His Name Is Earl

Tinsel and Rot continues its reputation as a sharp observer of musical trends among the youth of America by reporting on the shows T&R attended during this year's CMJ Music Marathon in NYC.

Make that show. And it wasn't even linked to CMJ. Screw the youth of America. And, believe me, if I can get rid of this gut, I might just try.


So, yeah, anyway, last week T&R went to the bastion of hip, cutting-edge music in New York City, BB King's Blues Club in Times Square, to see 83-year-old banjo legend Earl Scruggs. And, as an extra added bonus, I got a table of 40-year-old frat guys behind me talking almost nonstop for three hours. Awesome.

There was an official opening act, too, but I may have enjoyed the table of talkers more. Uncle Monk consists of Claudia Tienan on guitar and frequently inaudible vocals and Tommy Erdelyi--better known as Tommy Ramone--on mandolin and vocals. I am hesitant to say anything bad about a Ramone, but this was my second time seeing Uncle Monk and, with any luck, should be my last. God bless the Ramones, but Uncle Monk's just not for me.

Luckily, Earl Scruggs was a lot better and, even at such an advanced age, plays a damn good banjo. Sure, there are some missed notes every now and then and he's a little less nimble than he was in his prime, but I suspect I will be similarly less nimble in 53 years. Actually, I can't imagine being less nimble than I am right now. But check back in 53 years and we'll assess where I'm at.

Scruggs was also helped by his ace band, with sons Randy and Gary on guitar and bass, respectively; Jennifer Kennedy Merideth on Dobro; Hoot Hester on fiddle; John Gardner on drums; and Bryan Sutton and Jon Randall on guitars. Everyone was pretty much spot on, with highlights too numerous to really mention. Sutton and Kennedy Merideth were particularly impressive on numbers like "Streamlined Cannonball" and "Foggy Mountain Rock," and the group's cover of Dylan's "You Aint Goin' Nowhere" was pretty damn cool, too.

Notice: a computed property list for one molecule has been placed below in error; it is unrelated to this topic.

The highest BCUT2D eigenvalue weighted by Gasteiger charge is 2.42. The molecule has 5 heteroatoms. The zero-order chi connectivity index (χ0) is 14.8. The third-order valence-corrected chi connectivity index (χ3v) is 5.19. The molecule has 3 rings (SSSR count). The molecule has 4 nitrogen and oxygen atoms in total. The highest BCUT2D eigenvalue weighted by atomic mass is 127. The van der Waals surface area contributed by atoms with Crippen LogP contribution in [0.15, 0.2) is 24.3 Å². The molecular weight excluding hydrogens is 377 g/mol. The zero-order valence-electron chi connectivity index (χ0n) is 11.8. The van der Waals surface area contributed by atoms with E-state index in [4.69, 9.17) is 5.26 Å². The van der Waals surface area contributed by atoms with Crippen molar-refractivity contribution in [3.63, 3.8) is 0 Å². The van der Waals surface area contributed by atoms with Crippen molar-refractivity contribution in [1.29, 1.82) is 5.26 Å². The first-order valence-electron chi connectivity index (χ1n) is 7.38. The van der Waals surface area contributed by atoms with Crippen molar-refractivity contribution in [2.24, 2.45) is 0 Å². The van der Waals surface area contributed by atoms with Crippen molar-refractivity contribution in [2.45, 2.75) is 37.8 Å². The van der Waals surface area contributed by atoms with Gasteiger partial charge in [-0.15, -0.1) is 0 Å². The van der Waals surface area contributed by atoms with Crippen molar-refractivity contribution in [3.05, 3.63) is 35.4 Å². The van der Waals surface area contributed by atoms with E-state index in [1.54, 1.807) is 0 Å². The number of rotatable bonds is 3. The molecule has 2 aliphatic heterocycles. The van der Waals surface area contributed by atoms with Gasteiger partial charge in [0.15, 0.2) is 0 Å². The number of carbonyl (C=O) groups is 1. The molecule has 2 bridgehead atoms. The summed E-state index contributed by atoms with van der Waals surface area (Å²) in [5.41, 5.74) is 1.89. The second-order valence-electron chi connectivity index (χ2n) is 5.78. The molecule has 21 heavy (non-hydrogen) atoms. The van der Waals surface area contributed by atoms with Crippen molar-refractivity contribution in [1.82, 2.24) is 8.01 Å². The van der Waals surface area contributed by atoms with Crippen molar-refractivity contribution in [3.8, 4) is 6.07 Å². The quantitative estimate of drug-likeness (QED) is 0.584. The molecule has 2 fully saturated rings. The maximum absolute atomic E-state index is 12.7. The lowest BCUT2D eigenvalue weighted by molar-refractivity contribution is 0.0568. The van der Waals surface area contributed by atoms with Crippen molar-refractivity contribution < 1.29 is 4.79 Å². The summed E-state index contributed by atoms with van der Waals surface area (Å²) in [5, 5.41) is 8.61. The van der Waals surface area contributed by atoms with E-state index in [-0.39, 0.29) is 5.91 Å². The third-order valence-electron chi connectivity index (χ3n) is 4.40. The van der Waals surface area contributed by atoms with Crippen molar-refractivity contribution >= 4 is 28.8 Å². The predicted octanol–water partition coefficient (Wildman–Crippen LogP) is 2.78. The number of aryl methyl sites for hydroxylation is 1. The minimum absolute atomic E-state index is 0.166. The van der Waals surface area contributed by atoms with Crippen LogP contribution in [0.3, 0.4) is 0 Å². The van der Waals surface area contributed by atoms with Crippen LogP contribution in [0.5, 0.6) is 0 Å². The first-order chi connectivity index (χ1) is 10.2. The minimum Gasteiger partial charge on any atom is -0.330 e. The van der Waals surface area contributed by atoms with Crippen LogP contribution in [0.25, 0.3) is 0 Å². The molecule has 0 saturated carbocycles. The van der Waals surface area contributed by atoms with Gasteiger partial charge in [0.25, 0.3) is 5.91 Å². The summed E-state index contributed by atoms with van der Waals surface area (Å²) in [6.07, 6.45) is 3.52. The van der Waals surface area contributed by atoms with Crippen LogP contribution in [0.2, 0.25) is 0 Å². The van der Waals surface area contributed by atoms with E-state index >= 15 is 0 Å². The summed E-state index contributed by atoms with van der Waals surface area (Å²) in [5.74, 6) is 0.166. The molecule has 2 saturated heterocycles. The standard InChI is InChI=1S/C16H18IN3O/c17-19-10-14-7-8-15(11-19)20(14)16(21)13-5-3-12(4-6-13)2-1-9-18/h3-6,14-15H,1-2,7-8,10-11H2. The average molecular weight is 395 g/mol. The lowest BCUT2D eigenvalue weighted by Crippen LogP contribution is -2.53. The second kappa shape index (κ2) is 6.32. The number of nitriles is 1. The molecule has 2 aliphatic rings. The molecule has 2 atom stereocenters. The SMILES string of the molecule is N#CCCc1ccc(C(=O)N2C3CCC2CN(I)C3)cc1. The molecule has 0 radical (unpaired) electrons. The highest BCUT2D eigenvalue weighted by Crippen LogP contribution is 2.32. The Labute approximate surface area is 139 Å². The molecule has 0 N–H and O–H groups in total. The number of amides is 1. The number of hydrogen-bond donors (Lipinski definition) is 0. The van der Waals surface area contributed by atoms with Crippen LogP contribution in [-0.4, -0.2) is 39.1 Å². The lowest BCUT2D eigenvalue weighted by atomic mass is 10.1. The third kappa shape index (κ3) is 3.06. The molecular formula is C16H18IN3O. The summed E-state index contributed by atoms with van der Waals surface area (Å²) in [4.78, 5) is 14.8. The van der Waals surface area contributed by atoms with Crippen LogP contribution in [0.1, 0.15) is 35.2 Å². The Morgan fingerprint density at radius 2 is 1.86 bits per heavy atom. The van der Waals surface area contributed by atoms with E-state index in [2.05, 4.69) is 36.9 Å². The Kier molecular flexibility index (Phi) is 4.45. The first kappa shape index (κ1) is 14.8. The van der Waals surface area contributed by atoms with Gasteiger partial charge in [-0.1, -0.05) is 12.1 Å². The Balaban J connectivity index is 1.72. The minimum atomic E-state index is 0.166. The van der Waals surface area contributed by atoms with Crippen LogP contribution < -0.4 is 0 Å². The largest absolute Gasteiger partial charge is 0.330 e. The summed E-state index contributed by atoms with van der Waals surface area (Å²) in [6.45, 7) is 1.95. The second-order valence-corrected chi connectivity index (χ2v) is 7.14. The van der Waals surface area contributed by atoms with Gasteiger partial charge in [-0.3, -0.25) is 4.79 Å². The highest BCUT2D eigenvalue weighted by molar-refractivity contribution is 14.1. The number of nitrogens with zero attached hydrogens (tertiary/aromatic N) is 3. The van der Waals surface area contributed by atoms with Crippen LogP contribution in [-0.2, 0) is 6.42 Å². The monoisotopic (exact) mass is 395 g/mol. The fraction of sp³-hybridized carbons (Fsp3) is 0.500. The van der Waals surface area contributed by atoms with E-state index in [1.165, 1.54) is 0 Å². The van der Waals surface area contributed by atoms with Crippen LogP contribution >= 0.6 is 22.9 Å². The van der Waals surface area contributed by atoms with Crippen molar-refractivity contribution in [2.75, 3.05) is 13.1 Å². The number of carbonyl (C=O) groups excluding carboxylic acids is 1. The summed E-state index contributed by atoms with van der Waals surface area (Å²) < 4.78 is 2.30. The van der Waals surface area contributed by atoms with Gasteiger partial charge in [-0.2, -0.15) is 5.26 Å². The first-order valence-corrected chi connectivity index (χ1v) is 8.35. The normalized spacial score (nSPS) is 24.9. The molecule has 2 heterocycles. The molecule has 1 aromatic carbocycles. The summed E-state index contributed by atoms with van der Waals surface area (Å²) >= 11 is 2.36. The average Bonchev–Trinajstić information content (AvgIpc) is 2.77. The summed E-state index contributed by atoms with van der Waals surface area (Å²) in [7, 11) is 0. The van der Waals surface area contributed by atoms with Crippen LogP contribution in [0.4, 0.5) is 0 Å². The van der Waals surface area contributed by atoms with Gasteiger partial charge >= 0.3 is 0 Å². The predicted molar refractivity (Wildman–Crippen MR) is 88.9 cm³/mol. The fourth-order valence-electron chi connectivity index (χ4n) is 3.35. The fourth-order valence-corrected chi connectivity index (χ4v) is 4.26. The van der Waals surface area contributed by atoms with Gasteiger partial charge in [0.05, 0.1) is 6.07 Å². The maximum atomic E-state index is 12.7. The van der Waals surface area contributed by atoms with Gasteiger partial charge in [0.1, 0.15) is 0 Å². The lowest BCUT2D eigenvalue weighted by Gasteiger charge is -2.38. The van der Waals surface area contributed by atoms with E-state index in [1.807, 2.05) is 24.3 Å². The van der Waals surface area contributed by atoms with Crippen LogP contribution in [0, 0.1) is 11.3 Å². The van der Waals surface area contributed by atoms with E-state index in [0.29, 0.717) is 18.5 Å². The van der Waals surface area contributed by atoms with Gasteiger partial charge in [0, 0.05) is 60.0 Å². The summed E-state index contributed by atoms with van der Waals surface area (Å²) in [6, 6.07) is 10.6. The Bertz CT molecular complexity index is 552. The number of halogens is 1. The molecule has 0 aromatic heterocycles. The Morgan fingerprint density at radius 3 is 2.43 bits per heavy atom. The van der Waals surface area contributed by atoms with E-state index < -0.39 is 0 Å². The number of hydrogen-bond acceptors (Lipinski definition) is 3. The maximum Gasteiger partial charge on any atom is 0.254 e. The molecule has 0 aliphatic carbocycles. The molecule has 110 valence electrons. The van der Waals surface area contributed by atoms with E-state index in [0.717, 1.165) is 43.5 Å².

My favorite song of the night, however, was, oddly enough, when Earl switched off to the guitar and picked an initially tentative but ultimately tender version of the Carter Family's "You Are My Flower," which is up near the top of my all-time favorite songs. And that's why, when one of the yahoos from the table behind me started singing his own lyrics to the song, I came as close as I have ever come to turning around and making a scene. Particularly when he was replacing "You are my flower..." with "I am a redneck..." Let's call this one Rule 4a: when a performer announces that the band will be performing a Carter Family, you shut your stupid, Bud-swilling mouth and don't open it again until the song's over. I don't care if you see a fire. Fire'll wait three minutes. And if it winds up consuming you, at least you will have died hearing a Carter Family song.

Luckily (though I'm not sure for whom...I can't imagine a fight would've gone my way), I was able to zone out the babble and enjoy the song and the rest of the show. It was my third time seeing Earl Scruggs and each time I wonder if it will be my last. I hope Earl has a bunch more in him...and that I get to see a couple.

Long live Earl Scruggs.

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